What do the changing results mean? That resale is evermore a VIABLE business: now 17% acknowledge that they make good money. And most of those folks "graduated" from the "like Christmas" category. Now, looking forward with glee to what comes in the doors is a joy to us all and makes the hard work go much more easily, but at the end of the day, metaphorically speaking, you want to see that stuff go OUT the door, and the money go in the till. Right? So "good money" SHOULD be "what you like best about having a shop."

Take a look at your comments and you will see another wonderful aspect of the industry and again, I'm bustin' with pride over this. You're HAVING FUN! You LIKE what you do every day (well, almost every day) and THAT is what life is about. I like to think that my Products for the Professional Resaler have helped many shops here, by showing them the easiest, most effective way to run their shops. Easier = more fun = more's a circle just like the ecology symbol!

Yes, I should have put a choice about liking the clientele, but since this is a re-run of the 2001 poll, I didn't. But I think that we can agree, resale shoppers are some of the nicest, kindest folks in town.

What do you like best about having a resale shop?
Never know what will show up: every day's like Christmas! (58) 59%
I help folks afford things (17) 17%
I help keep the closets of my town clean (0) 0%
I believe in the ecology of recycling (7) 7%
It makes me good money (17) 17%

Total Votes: 99

Some comments from our resalers:

This was hard.....because I truly believe in the recycling aspect of Consignment shopping....But, in the end...for ME....the variety truly is the spice of life...

this was a tough one since my original mental answer was that I enjoy working with clothing and I enjoy people who enjoy good clothing. But since I had to choose-it was actually a toss between (b) and the recycling thing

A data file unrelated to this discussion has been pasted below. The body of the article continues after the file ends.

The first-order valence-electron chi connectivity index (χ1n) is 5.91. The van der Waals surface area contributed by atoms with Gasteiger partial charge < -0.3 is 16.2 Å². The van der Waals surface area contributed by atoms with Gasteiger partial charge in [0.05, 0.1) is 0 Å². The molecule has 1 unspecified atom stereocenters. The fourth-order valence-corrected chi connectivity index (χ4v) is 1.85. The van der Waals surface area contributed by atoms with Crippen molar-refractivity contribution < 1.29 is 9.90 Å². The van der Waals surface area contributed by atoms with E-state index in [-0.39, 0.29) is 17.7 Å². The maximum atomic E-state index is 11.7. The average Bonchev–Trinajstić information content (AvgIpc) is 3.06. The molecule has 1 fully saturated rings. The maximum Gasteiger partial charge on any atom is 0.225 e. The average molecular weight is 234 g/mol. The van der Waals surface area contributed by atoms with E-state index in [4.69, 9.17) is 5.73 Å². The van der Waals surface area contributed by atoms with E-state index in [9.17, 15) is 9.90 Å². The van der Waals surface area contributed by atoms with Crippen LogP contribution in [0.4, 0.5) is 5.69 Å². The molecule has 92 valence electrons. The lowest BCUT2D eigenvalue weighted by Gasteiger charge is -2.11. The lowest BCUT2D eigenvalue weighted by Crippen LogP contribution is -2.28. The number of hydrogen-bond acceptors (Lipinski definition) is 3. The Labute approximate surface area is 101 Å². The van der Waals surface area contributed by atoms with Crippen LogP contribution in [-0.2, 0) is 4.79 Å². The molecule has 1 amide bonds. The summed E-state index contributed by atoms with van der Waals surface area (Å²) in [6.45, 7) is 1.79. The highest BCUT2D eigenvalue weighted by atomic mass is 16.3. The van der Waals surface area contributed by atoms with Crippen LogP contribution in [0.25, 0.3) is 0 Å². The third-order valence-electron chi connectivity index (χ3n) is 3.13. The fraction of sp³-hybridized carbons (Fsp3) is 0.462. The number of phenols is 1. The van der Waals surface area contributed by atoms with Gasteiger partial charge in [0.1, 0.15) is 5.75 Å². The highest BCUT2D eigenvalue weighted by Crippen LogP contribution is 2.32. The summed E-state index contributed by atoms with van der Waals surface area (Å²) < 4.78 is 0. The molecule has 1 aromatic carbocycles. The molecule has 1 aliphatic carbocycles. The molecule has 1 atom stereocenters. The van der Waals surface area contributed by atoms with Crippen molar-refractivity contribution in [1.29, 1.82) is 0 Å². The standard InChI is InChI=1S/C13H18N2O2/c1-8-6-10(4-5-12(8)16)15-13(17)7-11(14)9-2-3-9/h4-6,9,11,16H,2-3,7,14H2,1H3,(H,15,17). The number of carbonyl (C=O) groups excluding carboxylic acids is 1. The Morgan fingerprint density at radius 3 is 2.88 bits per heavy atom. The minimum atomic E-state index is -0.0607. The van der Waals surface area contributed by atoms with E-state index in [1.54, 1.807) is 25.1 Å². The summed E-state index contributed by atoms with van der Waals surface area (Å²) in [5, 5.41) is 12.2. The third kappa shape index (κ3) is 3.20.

I like all those reasons - but having to choose one, I went with the $!

I am a shopoholic. With owning my own shop, other people bring their stuff to me instead of me having to search it out. I get my shopping fix without actually buying anything because my shop works on consignment. What a better way to spend the day than finding fabulous things and getting to know new people everyday.

Kate, why don't you add a radio button for "all of the above".? That would be my choice if you did!

The real reason is that I enjoy the day to day activities of consignment. It is a very social style of shopping and I like the kind of people it attracts. It was an affordable business for me to get into and has provided an excellent income for me. I can afford to buy what I want from myself whenever I want and I am proud of the way people comment about my shop.

I do have some of the strangest things show up - items I'm ready to pull off the floor cause I think it will never sell and someone buys it that day. What I really like though is helping those less fortunate. There are individual who can even afford to shop @ a resale store despite the low prices - so those items I don't carry in my store get sent to the local Help Center. They really like to see me coming - so I get to help recycle in that respect even more.



Mistakes poll, 
Sept 29-Oct 6 2006
The topic was:
What makes resale shops go under?
Location, location, location: Sad but true for those folks who think saving on rent will make their business succeed. Location does count. And if you think that an inexpensive rent is a deal, wait until you encounter the reality of how much advertising you have to do to make up for it! Out of sight, out of mind applies to any retail business, especially a resale shop, where the shopper cannot be assured of finding specifically what she came's not like she'll go out of her way on the chance you have something great.